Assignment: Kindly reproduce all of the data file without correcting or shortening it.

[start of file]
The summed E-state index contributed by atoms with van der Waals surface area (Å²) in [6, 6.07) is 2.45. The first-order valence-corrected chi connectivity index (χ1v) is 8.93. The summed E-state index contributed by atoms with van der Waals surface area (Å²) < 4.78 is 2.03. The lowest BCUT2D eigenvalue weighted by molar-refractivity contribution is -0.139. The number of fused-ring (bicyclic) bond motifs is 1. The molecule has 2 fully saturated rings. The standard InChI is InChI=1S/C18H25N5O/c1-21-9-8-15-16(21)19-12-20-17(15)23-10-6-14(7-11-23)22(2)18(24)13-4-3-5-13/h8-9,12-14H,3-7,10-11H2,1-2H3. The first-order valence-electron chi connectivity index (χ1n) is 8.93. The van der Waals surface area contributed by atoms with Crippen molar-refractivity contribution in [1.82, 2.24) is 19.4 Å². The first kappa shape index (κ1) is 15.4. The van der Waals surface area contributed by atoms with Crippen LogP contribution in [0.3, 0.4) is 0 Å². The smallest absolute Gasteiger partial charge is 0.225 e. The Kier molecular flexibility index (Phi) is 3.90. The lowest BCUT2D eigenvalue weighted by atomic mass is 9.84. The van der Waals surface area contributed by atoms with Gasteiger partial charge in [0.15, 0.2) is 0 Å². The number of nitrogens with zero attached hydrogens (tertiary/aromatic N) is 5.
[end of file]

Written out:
The summed E-state index contributed by atoms with van der Waals surface area (Å²) in [6, 6.07) is 2.45. The first-order valence-corrected chi connectivity index (χ1v) is 8.93. The summed E-state index contributed by atoms with van der Waals surface area (Å²) < 4.78 is 2.03. The lowest BCUT2D eigenvalue weighted by molar-refractivity contribution is -0.139. The number of fused-ring (bicyclic) bond motifs is 1. The molecule has 2 fully saturated rings. The standard InChI is InChI=1S/C18H25N5O/c1-21-9-8-15-16(21)19-12-20-17(15)23-10-6-14(7-11-23)22(2)18(24)13-4-3-5-13/h8-9,12-14H,3-7,10-11H2,1-2H3. The first-order valence-electron chi connectivity index (χ1n) is 8.93. The van der Waals surface area contributed by atoms with Crippen molar-refractivity contribution in [1.82, 2.24) is 19.4 Å². The first kappa shape index (κ1) is 15.4. The van der Waals surface area contributed by atoms with Crippen LogP contribution in [0.3, 0.4) is 0 Å². The smallest absolute Gasteiger partial charge is 0.225 e. The Kier molecular flexibility index (Phi) is 3.90. The lowest BCUT2D eigenvalue weighted by atomic mass is 9.84. The van der Waals surface area contributed by atoms with Gasteiger partial charge in [0.15, 0.2) is 0 Å². The number of nitrogens with zero attached hydrogens (tertiary/aromatic N) is 5.